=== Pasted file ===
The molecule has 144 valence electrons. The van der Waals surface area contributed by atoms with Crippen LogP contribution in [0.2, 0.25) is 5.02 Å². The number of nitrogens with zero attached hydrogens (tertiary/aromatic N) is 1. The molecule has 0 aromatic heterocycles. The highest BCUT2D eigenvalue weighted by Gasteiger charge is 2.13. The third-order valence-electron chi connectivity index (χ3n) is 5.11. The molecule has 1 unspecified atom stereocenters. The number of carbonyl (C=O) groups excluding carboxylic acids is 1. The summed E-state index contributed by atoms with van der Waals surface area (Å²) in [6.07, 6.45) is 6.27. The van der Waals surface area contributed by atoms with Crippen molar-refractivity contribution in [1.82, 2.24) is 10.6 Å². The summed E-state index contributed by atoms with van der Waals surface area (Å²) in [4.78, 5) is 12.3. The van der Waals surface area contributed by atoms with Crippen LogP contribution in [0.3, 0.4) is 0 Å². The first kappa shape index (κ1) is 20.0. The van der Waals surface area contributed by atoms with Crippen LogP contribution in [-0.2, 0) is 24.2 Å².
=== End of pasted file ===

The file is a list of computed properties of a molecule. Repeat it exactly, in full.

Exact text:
The molecule has 144 valence electrons. The van der Waals surface area contributed by atoms with Crippen LogP contribution in [0.2, 0.25) is 5.02 Å². The number of nitrogens with zero attached hydrogens (tertiary/aromatic N) is 1. The molecule has 0 aromatic heterocycles. The highest BCUT2D eigenvalue weighted by Gasteiger charge is 2.13. The third-order valence-electron chi connectivity index (χ3n) is 5.11. The molecule has 1 unspecified atom stereocenters. The number of carbonyl (C=O) groups excluding carboxylic acids is 1. The summed E-state index contributed by atoms with van der Waals surface area (Å²) in [6.07, 6.45) is 6.27. The van der Waals surface area contributed by atoms with Crippen molar-refractivity contribution in [1.82, 2.24) is 10.6 Å². The summed E-state index contributed by atoms with van der Waals surface area (Å²) in [4.78, 5) is 12.3. The van der Waals surface area contributed by atoms with Crippen LogP contribution in [0.3, 0.4) is 0 Å². The first kappa shape index (κ1) is 20.0. The van der Waals surface area contributed by atoms with Crippen LogP contribution in [-0.2, 0) is 24.2 Å².